Young progressives column

Playing down the record

First published on Progressonline in the Young progressives column

Judging by David Cameron’s performance at PMQs, the union movement must be braced for a forthright attack if the Tories were to win the next general election.

Yesterday at the Unions 21 annual conference there was much debate about the last 13 years and the improvements for working people. A number of comrades at the Compass fringe were in full flow as they attacked Labour for doing too little and playing down the excellent advances that have been made for people at work.

Yesterday – the day of the conference – was the tenth anniversary of statutory recognition brought in by the government. We have also seen the UK sign up to the social chapter, four weeks’ paid holiday plus bank holidays, increased maternity and paternity rights, union recognition at GCHQ and tribunals strengthened. Not to mention the rafts of equality legislation and protection from victimisation for being a trade union member. (more…)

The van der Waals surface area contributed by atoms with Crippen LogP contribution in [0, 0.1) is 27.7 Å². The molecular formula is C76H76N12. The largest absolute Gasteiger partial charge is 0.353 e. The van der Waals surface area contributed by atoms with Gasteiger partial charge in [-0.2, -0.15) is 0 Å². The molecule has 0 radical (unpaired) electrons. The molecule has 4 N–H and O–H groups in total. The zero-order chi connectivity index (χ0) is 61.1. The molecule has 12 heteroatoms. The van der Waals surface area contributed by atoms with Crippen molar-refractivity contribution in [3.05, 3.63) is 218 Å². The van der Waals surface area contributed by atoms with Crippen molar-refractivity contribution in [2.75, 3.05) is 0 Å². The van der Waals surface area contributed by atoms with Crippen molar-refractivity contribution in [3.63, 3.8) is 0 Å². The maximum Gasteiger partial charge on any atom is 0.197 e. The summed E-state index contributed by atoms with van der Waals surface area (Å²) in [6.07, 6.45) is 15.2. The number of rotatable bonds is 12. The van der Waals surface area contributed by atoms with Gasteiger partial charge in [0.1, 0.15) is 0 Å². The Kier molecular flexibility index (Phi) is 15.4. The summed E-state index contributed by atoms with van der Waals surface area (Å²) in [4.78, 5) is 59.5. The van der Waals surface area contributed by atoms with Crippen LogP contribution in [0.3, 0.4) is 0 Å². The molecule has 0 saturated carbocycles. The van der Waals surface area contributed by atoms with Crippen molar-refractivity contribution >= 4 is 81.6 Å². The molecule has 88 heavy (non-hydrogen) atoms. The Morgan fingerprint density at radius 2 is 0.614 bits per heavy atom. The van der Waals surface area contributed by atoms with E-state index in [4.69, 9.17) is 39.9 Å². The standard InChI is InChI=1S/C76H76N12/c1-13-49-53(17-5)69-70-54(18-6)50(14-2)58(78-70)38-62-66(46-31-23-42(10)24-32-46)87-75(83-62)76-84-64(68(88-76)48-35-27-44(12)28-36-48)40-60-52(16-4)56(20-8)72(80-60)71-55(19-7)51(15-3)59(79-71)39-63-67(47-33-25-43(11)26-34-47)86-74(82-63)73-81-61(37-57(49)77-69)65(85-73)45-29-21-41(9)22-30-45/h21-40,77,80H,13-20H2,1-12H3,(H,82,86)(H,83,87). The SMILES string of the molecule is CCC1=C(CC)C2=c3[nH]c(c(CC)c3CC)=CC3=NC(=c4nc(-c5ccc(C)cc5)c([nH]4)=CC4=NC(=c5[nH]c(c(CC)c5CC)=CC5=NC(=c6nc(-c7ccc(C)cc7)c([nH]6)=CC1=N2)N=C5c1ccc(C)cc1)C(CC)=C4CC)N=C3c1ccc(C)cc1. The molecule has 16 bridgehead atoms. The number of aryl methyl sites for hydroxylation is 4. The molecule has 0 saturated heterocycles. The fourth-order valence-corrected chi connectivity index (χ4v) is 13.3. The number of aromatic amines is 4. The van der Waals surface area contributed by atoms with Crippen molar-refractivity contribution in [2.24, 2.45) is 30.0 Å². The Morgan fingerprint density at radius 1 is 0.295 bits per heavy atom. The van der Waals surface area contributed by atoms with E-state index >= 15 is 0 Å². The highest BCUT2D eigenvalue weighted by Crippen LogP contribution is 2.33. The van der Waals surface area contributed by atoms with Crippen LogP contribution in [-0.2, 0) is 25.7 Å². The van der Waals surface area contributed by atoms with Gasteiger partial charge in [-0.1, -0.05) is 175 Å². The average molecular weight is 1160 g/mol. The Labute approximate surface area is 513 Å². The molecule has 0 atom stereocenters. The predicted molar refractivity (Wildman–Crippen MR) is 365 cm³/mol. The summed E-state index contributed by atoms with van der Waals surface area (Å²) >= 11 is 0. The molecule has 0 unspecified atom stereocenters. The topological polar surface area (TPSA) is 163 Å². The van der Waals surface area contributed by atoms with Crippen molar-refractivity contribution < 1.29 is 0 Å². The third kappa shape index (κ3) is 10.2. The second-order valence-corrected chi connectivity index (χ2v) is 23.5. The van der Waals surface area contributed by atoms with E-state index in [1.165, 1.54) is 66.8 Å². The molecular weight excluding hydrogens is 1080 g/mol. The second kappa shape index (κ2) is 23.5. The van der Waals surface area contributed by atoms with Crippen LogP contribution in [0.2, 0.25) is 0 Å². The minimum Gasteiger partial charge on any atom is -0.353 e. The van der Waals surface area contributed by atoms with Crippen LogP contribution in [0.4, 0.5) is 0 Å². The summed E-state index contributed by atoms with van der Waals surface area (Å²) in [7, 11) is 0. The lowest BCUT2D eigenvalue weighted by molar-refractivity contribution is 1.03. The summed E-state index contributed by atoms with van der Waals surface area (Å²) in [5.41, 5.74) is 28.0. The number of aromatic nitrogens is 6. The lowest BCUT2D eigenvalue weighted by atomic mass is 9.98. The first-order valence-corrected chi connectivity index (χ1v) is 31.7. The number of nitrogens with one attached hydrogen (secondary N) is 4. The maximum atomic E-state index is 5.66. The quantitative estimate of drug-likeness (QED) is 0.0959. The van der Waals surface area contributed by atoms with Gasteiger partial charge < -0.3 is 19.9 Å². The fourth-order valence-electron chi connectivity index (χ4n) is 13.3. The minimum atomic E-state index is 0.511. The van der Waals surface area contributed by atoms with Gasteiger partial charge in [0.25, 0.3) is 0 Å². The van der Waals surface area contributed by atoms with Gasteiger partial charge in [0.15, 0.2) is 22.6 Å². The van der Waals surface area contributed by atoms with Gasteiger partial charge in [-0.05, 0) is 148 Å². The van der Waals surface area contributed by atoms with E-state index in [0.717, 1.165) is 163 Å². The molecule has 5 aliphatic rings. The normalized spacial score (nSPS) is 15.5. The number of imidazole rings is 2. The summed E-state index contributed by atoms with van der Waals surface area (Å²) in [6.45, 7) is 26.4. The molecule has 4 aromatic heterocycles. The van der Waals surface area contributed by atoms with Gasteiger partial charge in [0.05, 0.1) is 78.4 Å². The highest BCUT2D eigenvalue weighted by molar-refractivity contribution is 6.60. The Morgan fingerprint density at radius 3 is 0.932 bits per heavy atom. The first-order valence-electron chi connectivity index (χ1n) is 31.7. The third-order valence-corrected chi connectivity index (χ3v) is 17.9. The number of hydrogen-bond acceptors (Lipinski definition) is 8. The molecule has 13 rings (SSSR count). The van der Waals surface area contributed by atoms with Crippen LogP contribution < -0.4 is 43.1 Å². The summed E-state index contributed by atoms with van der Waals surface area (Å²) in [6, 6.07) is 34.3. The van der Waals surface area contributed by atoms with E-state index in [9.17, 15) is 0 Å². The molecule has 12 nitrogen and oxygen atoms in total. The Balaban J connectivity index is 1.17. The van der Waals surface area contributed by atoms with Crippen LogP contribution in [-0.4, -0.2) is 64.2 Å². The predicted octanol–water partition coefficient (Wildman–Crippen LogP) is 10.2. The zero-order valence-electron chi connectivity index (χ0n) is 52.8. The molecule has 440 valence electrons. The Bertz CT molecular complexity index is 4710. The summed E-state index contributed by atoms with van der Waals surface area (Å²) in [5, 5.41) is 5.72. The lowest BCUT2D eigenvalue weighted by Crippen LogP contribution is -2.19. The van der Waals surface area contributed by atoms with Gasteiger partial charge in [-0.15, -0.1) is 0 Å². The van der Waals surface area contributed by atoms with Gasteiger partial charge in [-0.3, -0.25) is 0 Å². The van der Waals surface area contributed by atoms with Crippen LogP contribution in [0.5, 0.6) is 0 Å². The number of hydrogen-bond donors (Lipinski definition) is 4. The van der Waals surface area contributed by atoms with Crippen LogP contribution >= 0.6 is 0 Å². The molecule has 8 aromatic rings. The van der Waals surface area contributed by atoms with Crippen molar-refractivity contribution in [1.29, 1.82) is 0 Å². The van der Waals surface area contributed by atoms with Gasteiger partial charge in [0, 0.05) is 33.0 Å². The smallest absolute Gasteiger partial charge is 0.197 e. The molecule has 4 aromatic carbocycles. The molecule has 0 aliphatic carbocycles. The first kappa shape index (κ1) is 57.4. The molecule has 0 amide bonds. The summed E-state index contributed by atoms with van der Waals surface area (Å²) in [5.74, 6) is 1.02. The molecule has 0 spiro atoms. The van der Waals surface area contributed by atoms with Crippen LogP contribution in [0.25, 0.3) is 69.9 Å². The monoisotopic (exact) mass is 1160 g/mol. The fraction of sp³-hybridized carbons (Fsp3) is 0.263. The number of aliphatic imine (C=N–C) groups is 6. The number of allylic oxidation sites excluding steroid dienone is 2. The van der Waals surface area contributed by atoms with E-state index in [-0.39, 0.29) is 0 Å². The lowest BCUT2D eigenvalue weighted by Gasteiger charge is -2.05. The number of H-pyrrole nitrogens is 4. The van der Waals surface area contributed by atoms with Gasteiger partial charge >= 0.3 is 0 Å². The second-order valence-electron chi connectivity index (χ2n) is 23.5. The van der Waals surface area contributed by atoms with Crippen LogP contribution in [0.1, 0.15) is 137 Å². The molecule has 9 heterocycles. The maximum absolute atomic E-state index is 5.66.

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Votes at 16 – an idea that made its case

First published on Progressonline in the Young progressives column

Following the UK Youth Parliament’s both historic and impressive performance in the House of Commons two weeks ago, the prime minister was asked if he supported lowering the voting age to 16. To my surprise, he pledged his support for the policy but said yet more consultation was needed.

Following the UK Youth Parliament’s both historic and impressive performance in the House of Commons two weeks ago, the prime minister was asked if he supported lowering the voting age to 16. To my surprise, he pledged his support for the policy but said yet more consultation was needed. (more…)

With spending cuts ahead Labour must be honest with the electorate and follow three guiding principles to set us apart from the Tories